Logansport Pharos-Tribune from Logansport, Indiana on February 3, 1891 · Page 5
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Logansport Pharos-Tribune from Logansport, Indiana · Page 5

Logansport, Indiana
Issue Date:
Tuesday, February 3, 1891
Page 5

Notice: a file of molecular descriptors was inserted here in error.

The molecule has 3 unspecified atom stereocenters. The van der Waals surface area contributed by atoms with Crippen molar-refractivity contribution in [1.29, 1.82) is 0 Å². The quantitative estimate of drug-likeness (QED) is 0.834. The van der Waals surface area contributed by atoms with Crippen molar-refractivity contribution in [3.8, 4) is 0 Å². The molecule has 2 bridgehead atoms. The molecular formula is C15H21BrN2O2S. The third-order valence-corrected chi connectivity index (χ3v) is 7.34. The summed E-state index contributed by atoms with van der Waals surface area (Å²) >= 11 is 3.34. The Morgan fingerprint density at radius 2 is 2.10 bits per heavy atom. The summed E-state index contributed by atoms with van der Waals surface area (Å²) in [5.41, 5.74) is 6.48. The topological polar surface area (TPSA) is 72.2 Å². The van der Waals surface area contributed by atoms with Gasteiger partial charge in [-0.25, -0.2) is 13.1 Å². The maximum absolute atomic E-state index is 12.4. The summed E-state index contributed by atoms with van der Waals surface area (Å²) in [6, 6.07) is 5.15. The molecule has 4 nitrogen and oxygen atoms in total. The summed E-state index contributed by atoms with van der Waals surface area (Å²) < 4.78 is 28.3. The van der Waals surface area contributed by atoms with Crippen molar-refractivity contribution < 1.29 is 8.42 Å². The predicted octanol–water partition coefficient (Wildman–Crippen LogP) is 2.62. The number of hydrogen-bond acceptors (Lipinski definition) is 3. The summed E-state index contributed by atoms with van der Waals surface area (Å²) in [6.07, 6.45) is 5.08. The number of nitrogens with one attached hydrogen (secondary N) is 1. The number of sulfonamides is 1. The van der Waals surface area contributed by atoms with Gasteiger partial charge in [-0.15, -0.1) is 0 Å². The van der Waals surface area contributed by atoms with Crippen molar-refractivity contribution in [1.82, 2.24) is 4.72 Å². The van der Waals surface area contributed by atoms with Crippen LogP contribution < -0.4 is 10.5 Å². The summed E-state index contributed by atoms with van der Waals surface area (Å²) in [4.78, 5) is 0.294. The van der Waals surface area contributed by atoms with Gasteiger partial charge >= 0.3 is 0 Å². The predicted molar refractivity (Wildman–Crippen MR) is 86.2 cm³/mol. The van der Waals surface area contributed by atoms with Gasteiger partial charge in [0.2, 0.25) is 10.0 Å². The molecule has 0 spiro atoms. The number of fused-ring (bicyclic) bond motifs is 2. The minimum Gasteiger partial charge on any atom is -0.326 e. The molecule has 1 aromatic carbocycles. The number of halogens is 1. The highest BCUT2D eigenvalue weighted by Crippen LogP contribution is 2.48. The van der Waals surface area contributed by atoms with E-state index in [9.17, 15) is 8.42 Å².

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JUST RECEIVED, 10,000 Nickleby Cigars! r Best Cigar in the City. SOMETHING NEW! THE COUNTER SALE. Being Held at ' The Grand Bazaar, '•' ;:. 307,4MSt ;Sotp; v in,. if Only to Look. FREE READING ROOM, Open Daily and Evening, 321 Pearl Street. Welcome to All. MONEY TO LOAN, n ray Bum »»the LOWEST rate*. JTlvntn ftrodi only. Money alwajc in bind. No red top* 01 deny. Interest and principal payable in Logons. port. Special arrangements as to payment at principal and interest, made to tali the visbeiot Borrower. For further parUonlore apply to Fred W. Munson, On'Mondays, Fridays or Saturdays. .214 FoarOi street, opposite Court House. MONEY, 3«ner«l ImnrREO* and Lo»ni. All klndf of In. lutttnoe plaoad In nrstelase companies. Endow meat polioiM pnrohnsed, Bonde of raretysL. irrlttsn tor parties holding pOBltlenB of «row vhere a bond IB required. 319 PEAB1, ST. S. M. Closson, MONEY TO LOAN! And Notes Bought in any sum over $25 at lowest rates, large amounts 6 percent. GEO.B. FORGY. declSd&wtim Daily Journal. TUESDAY MORNING. FEB. 3. Use J. .-B. L. Blood 'and Liver . .Tonic. .. eod&w '.'. "Born to Mr. and Mrs, [J. H. Gard.: : .iier,' a son, -• - Miss Jennie Herman has returned from a visit with relatives at South . _Bend. ..",.. '/Billie" -Eeed will play with the : band in Forepaugh's show during the • coming season. He will blow the clarionet. ' John B. Burns and Miss Jeanette , : ,'Mowry were united in marriage at ' the residence of E^v. S. W. Brown, Sunday evening. Mrs. Sarah 3. Planck residing at :NoV 12J5 North street, is suffering with a broken wrist, received by falling from a step Sunday morning. There will be -Christian Science meeting this evening to explain the principle and precepts of Christian Science at the Universalist Church at 7:30 o'clock. All are invited., Mrs." John Chestnut was very effectually and completely surprised by a large party of her friends and relatives Saturday evening on the occasion of her birthday. The evening was .passed in a pleasant manner by all and elegant refreshments were served. The evangelistic work of Rev. Mad- isoo Swadener began at the Broadway M. E. church On Sunday, promises to be very, fruitful. • The evangelist is a speaker of rare power and holds his audiences as few men can. The ser' "vices will be continued throughout the '-entire week and perhaps a longer time. " , BE BORN AGAIN. BY S. X. M'CCIRK. [Thoughts prompted by the sermon of Rev. Dr, Putnam, Jan. 25, '91.] "We must be Dorn again,' 1 is snid of man! -We must be born again," nor mortiil can By art, or light of Moral Science, solve The mystic propos Won; nor evolve From that which evil Is, a uetter state, Nor has the would be generating pute A ken of that within the evil thing 'From which n lastinc good or beauty bring. How strange to say. and all the ages show Old Nature's evolutions tend below, And, grapllng In the loathsome mire, linds Infectious deadly grasp which firmly binds Its helpless victim to the lowest bog To share the husks loathed by the filthy hog. Thus.fallen nature's evolut'ons are But downward steps the face of God to mar. Yet, does not human wisdom grandly shine On history's misty pages, line by line? Most famous Roman, Grecian sages tell Of philosophic minds with miihty swell Of eloquence, unequalled by all time. Pythagoras then found, and placed in rhyme. In Nature's face and on the earth he trod, Abundant proof ot a Creator, God! On every side a thousand Gods appear To fill the troubled soul with diead and fear: Their hopes and fears with thought despondent strewn Till Paul explained to them the God Unknown! Unknown to them, The God of love. The good . That filled 'their minds—the Dragon's vicious food. But what were they\>f whon/their poets speak And boast their brctal deeds, whose morals reek with shameful scenes and most Immoral lives Where human evolution feeds and thrives? "Ye must be born again," the Bible says; But Christ, the Word alone, the work displays, And gives true light to those who trust His love, And others help to tad new life above. Boone Towntlilp Schools. The enrollment for the Boone township schools for this school year is as follows: ' : KOYAL CENTER. High school, J. S. Snethen, teacher, enrollment 32. A Grammar,-Mary Lenlee, teacher, enrollment 42. Intermediate, Mrs. Ella Doyle, teacher, enrollment, 49. Primary,Miss Grace Barren teacher, enrollment, 57. Total enrollment in the four schools, ISO. Average enrollment for each school 45. D1STKI.CTS- Burr Oak, Mrs. Ida Bingaman, teacher, enrollment 20. Hillock, Wm McCombs, teacher, enrollment 34. Common Center, Wm Doyle, teacher, enrollment 30. Liberty, Henry McCombs, teacher; enrollment42. Star, Frederick Pox, teacher, enrollment 47. Coonville, J. H. Burton, teacher, enrollment 73. Total enrollment in the six schools 246. Average enrollment of each school 41. Total number of pupils enrolled in the township 426. Number of school children enumerated in the tbe township 529. The enrollment equals 80 .per cent, of the enumeration. The Royal Center enrollment equals 74 percent, of the district enrollment. The school population is nearly 30 per cent, of the entire population of the township and the enrollment, equals 23 per cent, of the entire' population leaving 7 persons out of every one hundred not improving the o'ppor- tnnity - offered them by our public schools, .for an -education: Why? Length of school term about 6J months Wages $2 per'day. Teachers' institute the 2nd Saturday of..each month.. - . But.one school in the county; outside of Logansport that is larger than the Coonville school. Superintendent Searight has visited 01 r township twice this term. HALIFAX. An Old Club Revived. "Tbe Centennial" dancing club which was in existence from 1S76 to 1880 which included many of the leading citizens of the town, held a reunion last night at the G. • A. R. ball and what with dancing and reminiscences of the past aright merry time was had-. This old club during its time did much for. the cause of charity, concluding each season with :i grand charity ball for ' the benefit of the orphan's home. Other charitable institutions we aided by the club, membership in which was much sought after in those days. The reunion last evening was participated in by quite a number of the old members and their' wives and tho event proved so delightful that it was decided to give a grand invitation dance in the near future. The music for the dance last night was furnished by J. M. CulpV orchestra. RAILROAD RUMBLINGS. Item* from the Note-Book of Our Knllwjiy Reporter—Point* for, xcmnl ••Why do you call your engine she,' was asked of an old engineer yesterday? '•Because she Sires up quickly, makes a terrible clatter when she -is fired up and can't whistle ;i tune," was the reply. February -1st Mr. W..C. Arp ' took charge of the Dennison Ohio shops wljich are large and more iinportanl than the Logansport shops. He succeeds." Master Mechanic Street who died recently. Mr. lleynolds is trans- fered from the Columbus shops to Lo- ganapbrt at his own request but on acco.unt of pool- health will not take charge here immediately. The Columbus shops are placed ID charge of the Superintendent of Motive power and Civil Engineer Bush who has done some fine work in this county. A few weeks ago F. Darlington, superintendent of the first .division of the Pittsburgh Cincinnati, Chicago & St. Louis lines, made a change in the runs on the fast trains by which the same engine hauled the train from Indianapolis to Columbus, O. , instead of changing engines, as has been the practice for years before. The experiment has not proved satisfactory. The engineers found it almost impossible to make the time with the fast trains for so long a distance, and they now return to the old plan of changing engines at Bradford. The State and city committees of the Order of Railway Conductors will meet at the New Dennison House next Tuesday, at 9 a. m., to take action toward getting the headquarters of the order removed to this city. The State committee is composed G. M. Safford, J. W- Caskey, A. H. Cutter, William Businger and W. J. Spence. The members of the local committee are H. M. Mounts. A. J. Morrow and I. D. Baldwin. The joint committee will hold a conference with the Board of Trade and Commercial Club during its session. Division No. 103, 0. R. C., of tb is -city, will hold a meeting to-morrow. — -Indianapolis News. Journal: Your item to-day in railroad columa in regard to Lap, order is also mixed some. _ I will explain a Lap order thus: "If I were dispatching trains in Pan Handle offices here and I had a train coming East from .Chicago and one going W T est from here and I give the train coming East; an order to meet the train West bound at Winamac and give the train going West an order to meet the train coming East at North Judson. Then I would have made a lap order. You can readily see that the meeting points I have named to each train lap over other, which would result in a collision between Winamac and North Judson unless the train coming East would arrive at Winamac before the train going West had or that the train going West vvould reach North Judson before the train coming East had. Yours, A Before the week closes the trainmen on the Pennsylvania lines west of Pittsburg will likely know the result 91 the recent conference between their committees and the officials of the lines in regard to wages. One of the officials says that the conference- was conducted in a manner satisfactory to all parties. Thecommittecsmade.no rash demands or threats,- and they only ask for what, in the ' main, the officials admit is reasonable. Whether the officials grant the requests or not a point has been reached which will cause the employes to feel that the officials of the system are disposed to" do as well by the company's employes as the business of the lines will justify. , ". The Y. V, S.'C. JE. Celebration. The various Young People', Societies of Christian Endeavor in this city met at the First Presbyterian Church Sunday afternoon. , and celebrated | the tenth anniversary of the institution of this wide-reaching: society which now numbers dearly 800,000 members and which claim 250 members in this city. The meeting was presided over by T. J. Legg and. was an interesting meeting for the society. In the evening Rev. Dr. Haines, of Indianapolis, addressed the assembled Christian Endeavor Societies. Gratifying 10 AW. The high, position attained" and the universal acceptance and approval of the pleasant liquid fruit remedy Syrup of Figs, as the most excellent laxative known, illustrate the value of the qualities on which its success is based and are abundantly gratifying to the California Fig Syrup Company. The Montgomery county coroner holds that the _ killing- : of young Walter McClure by Charles McCoombs was murder and the latter has been committed without bail. ' FINGER RINGS. rhey TVcre Popular With tlie Ancients and Arc Still In Favor. The finger ring 1 is not alone a wom- ,an's possession, as any casual observer •must confess. The great', glaring settings of red. green and white, the resplendent clusters of diamonds which form a striking feature of many men's hands, render it certain that woman has 'no exclusive right in the finger ring as she has in the necklace, the bracelet and the brooch and the ear-rings. And why should she, when from time im- morial Kings and their male subjects have spurted the bauble. The art lavished on the construction of the ornament by the urtLsans of to-day scarcely equals that practiced by the jewelers of two hundred years ago. The designs and mountings of rings in Queen Eliza.- beth's time have not been excelled in later days, owing, doubtless, to the limited scope for invention offered by. tlie circular form and necessary light body of the metal. But fe\v collections of rings exist in this country. We are too busy forging- fortunes to devote much time and attention to gathering up relics. In Europe, however, much interest centers in the collections. A superb cabinet, known as the Londesboro, is the best in Great Britain, it contains numerous rings of early English and some few of Roman times. Private hands, however, possess most of the finger treasures of En- land's great dead. In France such relics pass by a kind of gravitation into the keeping- of the Government: in England it is just the contrary. Noble houses preserve their own treasures, and to this day some of the choicest of old mementoes are possessed by humble persons, descendants of those to whom the treasures originally belonged. Signet rings were at an early day adopted as evidence both of nobility and authority. Then they soon gained a commercial value, and every leading tradesman had his mark upon his hand, that it mig-lit be used when required as his signature. A ring- possessing a strong- claim to notice purports to be the seal ring- of William Shakespeare, and was found March 10, 1S10, by a laborer's wife in the mill close adjoining- Steatford-on- Avon churchyard. Rings were at Shakespeare's time.an almost necessary part of an. outfit of a gentleman—they indicated rank and character by their style or devices. Hence tbe wills and inventories of the era abound with notices of rin?s, many persons wearing- them in profusion, as may .be seen in portraits painted at this time. The Germans particularly delighted in them, and wore them upon many fingers and upon different joints of the fingers, the forefinger especially, a whimsical custom still kept by their descendants. The ladies even wreathed them in the bands of their headdresses. Rabelais speaks of the rings Gargfantua wore because his father desired him to "renew that ancient mark of nobility. On the forefinger of bis left hand he had a gold ring- set with a large carbuncle, and on the middle finger one of milled metaL On the middle finger of the right hand he had a curious ring-, made spire-wise, wherein was set a perfect ruby, a pointed diamond and an emerald of inestimable value." Recurring tp Eastern nations, in •whose eyes jewelry always has found great favor, we find that the Indians prefer rings with large floriated faces, spreading- over three fingers like a shield. At the commencement of the present century hai-lequin rings were very mxich in vogue. At the present time a simple gold band is favored, with immense settings of diamond mixed with rubies or turquoise. For ladies the rings are shown in all sorts, colors and sizes. Perfect masses of diamonds, made up to represent petals of different flowers are quite the style, but very costly.—N. Y. Star. ___ ORIENTAL HORSE-TRADERS. The Humbugging Methods in Vogue Among Them. The Orientel mind is disposed to tnitt- gle all the dealings of life with an amount of "sentiment" which would be scorned by the more liberal business man. of the West. A -visitor at Damascus gives the following description of a horse trade in that city: A long dispute took place between the intending purchaser and the owner, as the former attempted to beat down the price by a few piastres. The owner,' however, seemed very sure of making a favorable sale, even if the present customer should withdraw. So ha remained silent, with an occasional inconsequent remark, such as: "It matters not." "Wallah, who am I to argue with thee?" "Wallah, my. horse is as dust. Take it without money." Ail these expressions are equivalent to, cold negatives, and might naturally have exasperated the other man, who had been wasting oceans of rhetoric in persuasion. -Finally, he, in his turn, exclaimed, with a heart-warming" show of generosity and philanthropy: "Wallah, are we not brothers? Wherefore all this noise? Is it for money? Allah forbid! You want one thousand six hundred piastres?-. Here is the money. Take it!" Then he prnssed the bag into the other's hand and turned away. - "Never mind about your horse. I care 'not for it. Shall we part as enemies because of money?" At |his point the other, who now had his mteey secure, ran after his customer, fell Calais v ncck, and, kissing him on both cSSeeGs, assured him that the horse would henceforth be worthless to him; that, since his brother wished for it, he must take it as a present. And so the. bargain was concluded.— N. Y. Journal -All the Same,—An artist who had engaged a peasant as a model, aijd',' who tad nearly completed his ske.tchiyv'as; somewhat astonished at finding another man in his place one morning when he'' went to work, with the following-' explanation: . "'Keg your pardon, Mr. Painter, hut as '• Seppi had no time today, h'e asked me to come and take his place."'— riiegimcle Blatter. S M O K E..D MEAT *Of this Brand will be found Select Goods; Sla.ughtet ed and Cuiod '>y* ~j W. C. ROUTH, Logansport Ind. For Salecbv Leading- Dealers Clay Note*. W. K: Moore is seriously ill. To Mr. and Mrs. W. Kinxi-e a* boy. Preaching at Bethel last Sunday. Mr. Moss went to Mexico last Friday. E. B. Shilling lost ;i valuable horse last week. George Rush is visiting in the neighborhood. Mr. Henry Tissel went to Columbus, Ohio, last week. The infant child of Mr. and Mrs. L. Funk died Sunday. Robert Staley and family visited C. T. Leach last week. There will be< prayer meeting- at Bethel next Wednesday evening. There was baptizing at Spring Creek last Monday and Saturday. The Dunkards have postponed their meeting on account of meeting at Mexico. GUESS NOT. I'crsonal Iilbcrty VK. Vh>>ical 'Slavery; While we are free American citizens, njoying our personal liberty; but most of us are in physical slavery, suffering from scrofula, salt rheum or some other form of impure blood. Hood's- Sarsaparilla is the great blood purifier- which disolves the bonds of disease, gives health and perfect physical liberty. . 1 HOW EAT. Curious Customs of Semi-Civilized and Barbarous People's. In all- thoroughly civilized countries the members of a family and their guests partake of meals while collected around a central board, but this is not so with the majority or even a fraction of the semi-civilized and barbarous nations. '' The Maldivian Islanders dine alone, retiring to the wost secret parts of their huts for the purpose of eatitfg- their food. This custom probably arose among- them in an early period in their, history, for fear, perhaps, that another with equally as sharp an appetite and more bodily strength would deprive the feaster of his meal. * The coasters of the Fiji Islands will not eat until they can sit flat upon, the; ground directly over a triangle made of three small fish hones; then they only handle the food with the left hand. The inhabitants of the interior of the same islands will not partake of food while a cloud is in sight, especially if the cloud lies, in the west, fearing that the "Great Air -Whale," whose bellowing- (thunder) is of ten. heard in that country, will pounce upon and ; utterly annihilate them for such irreverence. '•'.•Unlike the Maldivians, the natives of the Philippines are .sociable to an extra-. ordinai - y degree. Whenever one of them finds himself. -withouta companion to -partake of his meal he -; runs, till he meets with one; and I am .assured that however keen his own appetite may be he will not venture, tp satisfy it without a companion. . _ The natives of Sakaria never partake. of food while on the. ground,; but sling the meal into a -woven grass bag and mount to the thick foliage at the top of; some high tree,' where the meal is eaten in solitary silence. The Otaheiteans, although great lovers of society and very gentle in their manners, 1'epd separately from each other, each particular member of . the: family taking his or her basket and turning with back to all others in the room. The Dyaks divide in pairs when the hour arrives for taking food; the father and mother at one platter. t\vo sisters at one and still two brothers at another. When" the family is not equally divided as to sex a brother nnd sister may i-Mt t pv>iV>ni ^ r.\ ( I i'- ivniM nlv ,u-s IK- the vou. ,-. ' i < 1 '' ••> -f.nii- ASSEMBLY PARK. Gun rim!<•<••• of the Sucre** »!~ the Vroject. Alexander Hardy. John K. Johnson (ii'orce Haigh J. P. Webster Martin Bligh George B. Forgy Jehu Elliott Mrs. X>. C. Elliott Will M. EUlot Harry Elllou. Henry Tucker W. H. Snider (verbal). i E. S, Eli e & Son H. C. Thornton.... Wller&Wlse WBI. T. Wilson... J. C. DeWenter.. Ben Martin J. B. Messenger.. Dr. J. B. Lyiias... Frank Dlehl Holbruner & Dfcl (verbal). Henry BrooRmeyer (verbal) 50 to. S. P. Sheerin T. A. Spry Salesman's Onion, Send mimes and amounts to n ff«ldon P^Webster; *J merit Wins. We desire to •say to oar citizens, that_l? for years we have been selling 1 Dr. King's New Discovery for Consumpt-. ion, Dr. King's New Life Pills, Buck-I lerfs Arnica Salve and Electric Bitters; J| and have never handled remedies .th'atvj sell as well, or that have given 1 sucn universal satisfaction We do DOt! hesitate to guarantee them every time, < and we stand ready to refund' the chase price, if satisfactory results do ( not follow their use. These remedie have won their great popularity on their merits B F. Keesl gi»t, . _ _toSl n'orilt Huiidr«dK of I>olUjrM. ;•* My Wife used only two bottles of 6] '•Mother's friend" before her. confinment. She •uould not without it for hundreds of dollars'. < Had not half as much trouble as fore. Dock Miles, Lincoln Parish:^ La. Write The Bradfield Regulator ; Co. , Atlanta, Ga,, foi particulars.,' Sold 'by Ben Fisher. to8 Excursion to New Orleans and. JWclille. ~ . On account of MardiGras'festivities the Pennsylvania hoes will sell excur-s sion tickets to New Orleans and Mo- A bile, on February 6th to 9th, at fare, $23, for the round trip. Tickets^ •will be g-ood for return until February^ 24th. ' febldSt — -Dashley — "Waiter, a bottle of port" Waiter — "Yes, sir. Would you like very old port,- xsir?" Dashley— "Why? Is there-' any difference?" fVaiter — -"Oh, yes,-. -.sir. The old port lias cobwibs on the bottles." — America;. —Skribier—"I have' made a pretty good record this year. Eight of my poems ha.ve been Hccepted.by the magazine« " S!:.'.. v n r—"1 hav> done better than 1' >• ' '11' ' in • has b"pn rmb- J&IVJOYS Both tfce method and results wltef> Syrrip of Figs is taken; it is pleasail and refreshing to the taste, and-actt gently yet promptly on the Kidneys Liver'and Bowels, cleanses the sy* tern effectually, dispels colds, head-;: aches and fevers and cures habit constipation. Syrup of Figs ia only remedy of its kind ever pro! duced, pleasing to the taste and ac-. ceptable to the stomach, prompt in|] its action and truly beneficial in its effects, prepared only from the most, healthy and ^agreeable substances, itsl many excellent qualities commend it| to -all and have made it "the c moi ' popular remedy known. feyrup of Figs is for sale in 5C and $1 bottles by all leading drngj| gests. Any reliable druggist " may not Jbave it on harsd •will cure it promptly for any one wishes to try it. Bo not accept. substitute, ' CALIFORNIA FIG SMUP C& SAN FRANCISCO, CAL, - WUISVIULE, KY. KFW YOfif. tl.t For sale bj B. F Keeall •> <md all dmggtgtu, > ^^^Nilrf